These are notes from the book A Shorter Summa by Peter Kreeft (1993).
- the Summa is the greatest, most ambitious, most rational book of theology ever written
- it contains much philosophy
- not to know St. Thomas means ignoring the most important intellectual development between 384 B.C. (the death of Aristotle) and 1637 A.D. (the publication of Descartes’ Discourse on Method)
On St. Thomas
One of the greatest philosophers who ever lived, for at least eight reasons:
- He tells the truth.
- Common sense - St. Thomas is plain and reasonable as your uncle.
- Practicality (dish of herring).
- Clarity. Those who love truth passionately usually also love simplicity and clarity of style so that as many people as possible can benefit from this precious thing, Truth.
- Profundity. No philosopher since St. Thomas has ever so successfully combined the two fundamental ideals of philosophical writing: clarity and profundity.
- Orthodoxy [authorized or generally accepted theory]. St. Thomas it the primary theological Doctor (Teacher) of the Catholic Church. You can never understand philosophy from its critics or dissenters, only from a disciple.
- Marriage of faith and reason, revelation and philosophy, the Biblical and the classical inheritances. Aquinas stands as a shining example of an alternative to both the fundamentalists and the liberals of his day and of any day. For a brief moment it seemed that a synthesis was possible.
- St. Thomas is important for us today precisely because of our lack of seven Thomistic syntheses: (1) of faith and reason, (2) of the Biblical and the classical, the Judeo-Christian and the Greco-Roman heritages, (3) the ideals of clarity and profundity, (4) of common sense and technical sophistication, (5) of theory and practice, (6) of understanding, intuitive vision and a demanding, accurate logic, and (7) of the one and the many, a cosmic unity or “big picture” and carefully sorted out distinctions.
Of course St. Thomas cannot be the be-all and end-all of our thought. He cannot be an end, but he can be a beginning, like Socrates. There is no better bottom story to our edifice of thought.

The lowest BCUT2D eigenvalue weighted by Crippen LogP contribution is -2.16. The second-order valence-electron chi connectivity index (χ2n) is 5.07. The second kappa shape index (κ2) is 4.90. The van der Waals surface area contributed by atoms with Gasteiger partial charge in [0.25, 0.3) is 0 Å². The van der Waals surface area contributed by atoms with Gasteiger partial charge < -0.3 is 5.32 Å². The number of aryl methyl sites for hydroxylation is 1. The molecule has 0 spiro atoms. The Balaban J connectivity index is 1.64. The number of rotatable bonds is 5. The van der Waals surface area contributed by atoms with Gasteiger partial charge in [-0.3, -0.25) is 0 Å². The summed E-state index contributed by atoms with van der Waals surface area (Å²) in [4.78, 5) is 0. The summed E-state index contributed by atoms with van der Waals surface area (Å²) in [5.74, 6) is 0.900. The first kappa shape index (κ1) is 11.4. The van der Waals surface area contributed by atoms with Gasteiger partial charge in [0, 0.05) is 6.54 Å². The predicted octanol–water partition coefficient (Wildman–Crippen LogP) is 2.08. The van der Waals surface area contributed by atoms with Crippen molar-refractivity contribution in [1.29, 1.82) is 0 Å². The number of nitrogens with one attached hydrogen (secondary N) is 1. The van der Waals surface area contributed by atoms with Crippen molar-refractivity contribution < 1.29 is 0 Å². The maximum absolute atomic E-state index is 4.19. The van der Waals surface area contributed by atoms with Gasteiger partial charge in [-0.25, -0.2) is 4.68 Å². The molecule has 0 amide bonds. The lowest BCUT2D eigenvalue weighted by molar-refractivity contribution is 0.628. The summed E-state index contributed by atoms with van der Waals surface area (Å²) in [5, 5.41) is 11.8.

On the Summa Theologica
- a Summa is simply a summary (many philosophers and theologians of the time wrote Summas)
- it’s more like an encyclopedia than a textbook
- there is extreme economy in the use of words (should appeal to us busy moderns)
- medievals had passion for order
- a summarized debate (shared journey to discovery)
- St. Thomas believed not only that there was all truth Somewhere but also that there was some truth everywhere
Summa Theologica mirrors the structural outline of reality:
The “Article” is the basic thought-unit and it has five structural parts:
- A question in a yes or no format.
- Objections (usually three) to the answer he will give.
- His own position (“On the contrary …”).
- The body of the Article (“I answer that …”).
- Answer to each objection.
If our question is vaguely or confusedly formulated, our answer will be, too. If we do not seriously consider opposing views, we spar without a partner and paw the air. If we do not do our homework, we only skim the shallows of our selves. If we do not prove our thesis, we are dogmatic, not critical. And if we do not understand and refute our opponents, we are left with nagging uncertainty that we have missed something and not really ended the contest.
Like Socratic dialogue with Plato, this medieval method of philosophizing was very fruitful in its own day - and then got neglected, especially in our day. That is one of the unsolved mysteries of Western thought. Perhaps what stands in the way is our craze [sialenstvo] for originality and our proud refusal to be anyone’s apprentice.
St. Thomas chops his prose bite-sized segments for the same reason Mommy cuts Baby’s meat into bite-sized chunks.
The best preparation for reading the Summa is a review of basic, common sense logic, i.e., Aristotelian logic, especially the “Three Acts of the Mind”, as the medievals labeled them: understanding, judging and reasoning, with their respective logical expressions: terms, propositions, and arguments.
On this book
I noticed a remarkable improvement in my mental sharpness and order after doing long and slow reading of St. Thomas. The Master’s habits rub off on his apprentices, if they have the good sense to stay close to him.